A follow up study found this result applied across the five disability classifications studied, notably including emotional disturbance and intellectual disability, stigmatizing categories in which black boys are over represented in the aggregate, unadjusted data. While some have questioned the generalizability of the ECLS-K results due to sampling, the qualitative result has been replicated using the National Assessment of Educational Progress (the 2017 Morgan et al. study), the Education Longitudinal Study of 2002, and the ECLS-Birth Cohort. These national patterns do not preclude local heterogeneity. Sullivan and Bal studied one Midwestern urban school district and found that while socioeconomic controls attenuate the impact of race, black students remain more likely than others to be identified for special education; they did not include student achievement as a covariate.

The “right” level of identification

Special education identification practices vary widely across and within states and districts – we do not know a “right” level. Few if any experts would argue that existing identification practices are ideal, or that identification rates reflect true prevalence of need. Beyond achievement and demographics, researchers have found that identification rates vary with school finance environments and state accountability frameworks.

If you view participation in special education as providing critical services to appropriately identified students, the fact that a given black student is less likely to be placed in special education than an otherwise identical white student is deeply troubling. We do not want to live in a society where parents describe access to dyslexia (or other) services as “a rich man’s game.” It’s less troubling for those who view special education as stigmatizing and punitive, even for students who are appropriately identified — and indeed, we have little understanding of how well or poorly special education serves its students.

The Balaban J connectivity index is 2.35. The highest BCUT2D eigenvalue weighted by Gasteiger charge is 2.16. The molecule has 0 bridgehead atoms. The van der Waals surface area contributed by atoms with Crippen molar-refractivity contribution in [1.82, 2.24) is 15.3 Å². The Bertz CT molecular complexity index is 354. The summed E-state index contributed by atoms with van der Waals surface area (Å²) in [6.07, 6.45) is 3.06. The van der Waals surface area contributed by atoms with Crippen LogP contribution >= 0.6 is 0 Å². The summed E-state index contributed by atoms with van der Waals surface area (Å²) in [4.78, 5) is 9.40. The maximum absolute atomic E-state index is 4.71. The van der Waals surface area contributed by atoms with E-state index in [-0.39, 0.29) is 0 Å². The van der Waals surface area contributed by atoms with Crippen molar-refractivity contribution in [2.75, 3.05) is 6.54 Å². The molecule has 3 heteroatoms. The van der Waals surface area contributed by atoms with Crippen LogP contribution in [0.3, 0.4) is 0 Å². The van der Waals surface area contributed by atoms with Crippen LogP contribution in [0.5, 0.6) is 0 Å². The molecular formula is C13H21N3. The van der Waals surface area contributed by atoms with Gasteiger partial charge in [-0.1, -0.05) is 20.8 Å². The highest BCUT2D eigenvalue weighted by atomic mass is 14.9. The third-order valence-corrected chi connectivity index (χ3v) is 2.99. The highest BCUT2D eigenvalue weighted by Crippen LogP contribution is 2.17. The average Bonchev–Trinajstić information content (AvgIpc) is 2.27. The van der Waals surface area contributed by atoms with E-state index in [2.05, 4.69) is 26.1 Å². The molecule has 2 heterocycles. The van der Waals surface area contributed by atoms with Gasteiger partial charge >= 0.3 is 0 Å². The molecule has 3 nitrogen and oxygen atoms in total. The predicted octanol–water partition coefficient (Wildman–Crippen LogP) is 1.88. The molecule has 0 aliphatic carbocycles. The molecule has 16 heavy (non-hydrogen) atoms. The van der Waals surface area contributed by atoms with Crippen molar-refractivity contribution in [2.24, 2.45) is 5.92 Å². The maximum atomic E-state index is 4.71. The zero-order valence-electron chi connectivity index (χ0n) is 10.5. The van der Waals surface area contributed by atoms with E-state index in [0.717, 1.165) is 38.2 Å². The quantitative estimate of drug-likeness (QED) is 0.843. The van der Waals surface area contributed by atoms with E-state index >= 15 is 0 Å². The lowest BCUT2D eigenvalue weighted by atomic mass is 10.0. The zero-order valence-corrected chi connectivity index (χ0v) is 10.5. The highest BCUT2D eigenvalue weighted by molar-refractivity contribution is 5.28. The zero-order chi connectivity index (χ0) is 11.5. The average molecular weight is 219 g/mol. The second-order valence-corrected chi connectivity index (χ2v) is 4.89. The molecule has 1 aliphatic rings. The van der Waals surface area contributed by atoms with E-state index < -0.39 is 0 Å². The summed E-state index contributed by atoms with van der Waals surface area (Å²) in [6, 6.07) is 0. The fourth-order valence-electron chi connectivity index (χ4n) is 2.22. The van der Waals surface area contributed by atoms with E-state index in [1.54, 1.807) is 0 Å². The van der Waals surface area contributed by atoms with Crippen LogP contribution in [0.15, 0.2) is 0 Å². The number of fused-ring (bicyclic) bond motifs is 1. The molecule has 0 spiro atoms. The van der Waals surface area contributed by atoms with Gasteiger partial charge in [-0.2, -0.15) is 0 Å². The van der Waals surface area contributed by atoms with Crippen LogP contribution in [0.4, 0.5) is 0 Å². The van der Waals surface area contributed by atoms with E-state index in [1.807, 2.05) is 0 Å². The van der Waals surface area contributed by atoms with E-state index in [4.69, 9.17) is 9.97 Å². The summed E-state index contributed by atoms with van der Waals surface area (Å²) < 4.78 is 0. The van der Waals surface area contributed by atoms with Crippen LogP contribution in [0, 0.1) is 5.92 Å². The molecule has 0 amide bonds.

Federal policy on disproportionality

The Individuals with Disabilities Education Act aims to address equity by race and ethnicity; 2016 regulations further define the framework. States must collect and review district-level data on how rates of identification—overall, by educational setting and disability category—vary across racial and ethnic groups with no adjustments for variables that correlate with need for services. If the gaps between groups exceed state-determined thresholds for “significant disproportionality,” the state must examine local policies and require the district to devote more of its federal special education funds to early intervention.

While states will get to set their own cut-off risk ratios, they are highly unlikely to choose ratios that require uniform representation across groups. Each state then applies that threshold to all its districts. That means a district in which blacks and whites have similar poverty rates will be subject to the same threshold as one (in the same state) in which blacks have much lower income than whites.

Reporting by race and ethnicity is critical

Data on identification by race and ethnicity are essential for revealing patterns and outliers. They can prod districts and states to examine their special education policies and practices, potentially identifying ones that unintentionally yield discriminatory results, and shine a light on groups in need of greater early intervention resources.

For example, the preamble to the disproportionality regulations notes that unequal autism identification rates across groups may reflect disparities in access to medical care, suggesting that the district offer early developmental screenings. Indeed, research shows that among Medicaid-eligible children with autism diagnoses, white children are diagnosed over a year earlier than black children.